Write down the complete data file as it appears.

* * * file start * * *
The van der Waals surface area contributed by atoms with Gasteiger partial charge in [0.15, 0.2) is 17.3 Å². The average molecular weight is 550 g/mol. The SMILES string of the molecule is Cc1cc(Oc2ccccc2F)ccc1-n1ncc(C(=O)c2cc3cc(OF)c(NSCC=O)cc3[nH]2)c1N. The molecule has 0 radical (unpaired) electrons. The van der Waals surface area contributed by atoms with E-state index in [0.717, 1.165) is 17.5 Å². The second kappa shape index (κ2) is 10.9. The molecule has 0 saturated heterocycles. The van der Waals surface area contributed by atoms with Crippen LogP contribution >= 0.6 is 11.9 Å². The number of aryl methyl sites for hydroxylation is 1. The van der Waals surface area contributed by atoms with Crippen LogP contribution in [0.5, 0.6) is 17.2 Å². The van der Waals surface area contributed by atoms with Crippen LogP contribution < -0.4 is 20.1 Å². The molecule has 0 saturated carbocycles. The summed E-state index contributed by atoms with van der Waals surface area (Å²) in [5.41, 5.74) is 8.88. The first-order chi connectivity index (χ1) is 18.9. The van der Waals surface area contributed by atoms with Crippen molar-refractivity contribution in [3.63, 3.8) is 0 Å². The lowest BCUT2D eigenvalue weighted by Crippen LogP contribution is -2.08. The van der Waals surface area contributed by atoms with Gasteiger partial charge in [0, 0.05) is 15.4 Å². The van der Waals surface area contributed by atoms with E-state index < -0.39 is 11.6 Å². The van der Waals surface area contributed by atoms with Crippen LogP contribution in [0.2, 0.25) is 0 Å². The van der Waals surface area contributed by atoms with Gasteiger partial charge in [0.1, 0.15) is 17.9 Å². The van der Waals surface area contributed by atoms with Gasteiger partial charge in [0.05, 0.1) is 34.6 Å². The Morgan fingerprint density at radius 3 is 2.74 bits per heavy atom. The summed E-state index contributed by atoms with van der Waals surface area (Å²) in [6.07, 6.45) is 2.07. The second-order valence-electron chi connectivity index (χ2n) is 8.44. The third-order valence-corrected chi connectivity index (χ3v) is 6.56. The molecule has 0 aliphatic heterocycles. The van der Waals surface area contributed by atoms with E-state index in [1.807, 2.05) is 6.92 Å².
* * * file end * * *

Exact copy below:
The van der Waals surface area contributed by atoms with Gasteiger partial charge in [0.15, 0.2) is 17.3 Å². The average molecular weight is 550 g/mol. The SMILES string of the molecule is Cc1cc(Oc2ccccc2F)ccc1-n1ncc(C(=O)c2cc3cc(OF)c(NSCC=O)cc3[nH]2)c1N. The molecule has 0 radical (unpaired) electrons. The van der Waals surface area contributed by atoms with E-state index in [0.717, 1.165) is 17.5 Å². The second kappa shape index (κ2) is 10.9. The molecule has 0 saturated heterocycles. The van der Waals surface area contributed by atoms with Crippen LogP contribution >= 0.6 is 11.9 Å². The number of aryl methyl sites for hydroxylation is 1. The van der Waals surface area contributed by atoms with Crippen LogP contribution in [0.5, 0.6) is 17.2 Å². The van der Waals surface area contributed by atoms with Crippen LogP contribution < -0.4 is 20.1 Å². The molecule has 0 saturated carbocycles. The summed E-state index contributed by atoms with van der Waals surface area (Å²) in [5.41, 5.74) is 8.88. The first-order chi connectivity index (χ1) is 18.9. The van der Waals surface area contributed by atoms with Crippen molar-refractivity contribution in [3.63, 3.8) is 0 Å². The lowest BCUT2D eigenvalue weighted by Crippen LogP contribution is -2.08. The van der Waals surface area contributed by atoms with Gasteiger partial charge in [0, 0.05) is 15.4 Å². The van der Waals surface area contributed by atoms with E-state index < -0.39 is 11.6 Å². The van der Waals surface area contributed by atoms with Crippen LogP contribution in [0.2, 0.25) is 0 Å². The van der Waals surface area contributed by atoms with Gasteiger partial charge in [0.1, 0.15) is 17.9 Å². The van der Waals surface area contributed by atoms with Gasteiger partial charge in [0.05, 0.1) is 34.6 Å². The Morgan fingerprint density at radius 3 is 2.74 bits per heavy atom. The summed E-state index contributed by atoms with van der Waals surface area (Å²) in [6.07, 6.45) is 2.07. The second-order valence-electron chi connectivity index (χ2n) is 8.44. The third-order valence-corrected chi connectivity index (χ3v) is 6.56. The molecule has 0 aliphatic heterocycles. The van der Waals surface area contributed by atoms with E-state index in [1.807, 2.05) is 6.92 Å².